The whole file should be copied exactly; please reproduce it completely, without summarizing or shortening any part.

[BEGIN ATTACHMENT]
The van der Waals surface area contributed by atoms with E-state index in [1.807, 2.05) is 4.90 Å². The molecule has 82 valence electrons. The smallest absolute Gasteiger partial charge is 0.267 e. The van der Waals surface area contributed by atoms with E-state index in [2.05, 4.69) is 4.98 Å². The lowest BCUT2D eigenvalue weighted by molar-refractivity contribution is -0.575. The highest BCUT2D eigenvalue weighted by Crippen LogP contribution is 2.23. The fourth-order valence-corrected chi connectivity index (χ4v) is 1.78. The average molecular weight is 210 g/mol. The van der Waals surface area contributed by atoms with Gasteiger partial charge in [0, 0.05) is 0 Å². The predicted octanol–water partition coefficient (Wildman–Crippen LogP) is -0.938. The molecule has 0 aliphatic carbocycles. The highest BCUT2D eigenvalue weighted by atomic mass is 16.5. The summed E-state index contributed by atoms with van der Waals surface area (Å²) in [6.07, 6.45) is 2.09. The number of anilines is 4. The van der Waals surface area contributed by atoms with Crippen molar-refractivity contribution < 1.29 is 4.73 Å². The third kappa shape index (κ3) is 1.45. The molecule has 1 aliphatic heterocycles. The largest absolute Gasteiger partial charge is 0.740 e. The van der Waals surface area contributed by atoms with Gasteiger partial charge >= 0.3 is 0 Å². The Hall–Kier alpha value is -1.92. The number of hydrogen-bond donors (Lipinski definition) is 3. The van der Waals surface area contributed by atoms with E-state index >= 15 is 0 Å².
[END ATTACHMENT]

The van der Waals surface area contributed by atoms with E-state index in [1.807, 2.05) is 4.90 Å². The molecule has 82 valence electrons. The smallest absolute Gasteiger partial charge is 0.267 e. The van der Waals surface area contributed by atoms with E-state index in [2.05, 4.69) is 4.98 Å². The lowest BCUT2D eigenvalue weighted by molar-refractivity contribution is -0.575. The highest BCUT2D eigenvalue weighted by Crippen LogP contribution is 2.23. The fourth-order valence-corrected chi connectivity index (χ4v) is 1.78. The average molecular weight is 210 g/mol. The van der Waals surface area contributed by atoms with Gasteiger partial charge in [0, 0.05) is 0 Å². The predicted octanol–water partition coefficient (Wildman–Crippen LogP) is -0.938. The molecule has 0 aliphatic carbocycles. The highest BCUT2D eigenvalue weighted by atomic mass is 16.5. The summed E-state index contributed by atoms with van der Waals surface area (Å²) in [6.07, 6.45) is 2.09. The number of anilines is 4. The van der Waals surface area contributed by atoms with Crippen molar-refractivity contribution < 1.29 is 4.73 Å². The third kappa shape index (κ3) is 1.45. The molecule has 1 aliphatic heterocycles. The largest absolute Gasteiger partial charge is 0.740 e. The van der Waals surface area contributed by atoms with Gasteiger partial charge >= 0.3 is 0 Å². The Hall–Kier alpha value is -1.92. The number of hydrogen-bond donors (Lipinski definition) is 3. The van der Waals surface area contributed by atoms with E-state index >= 15 is 0 Å².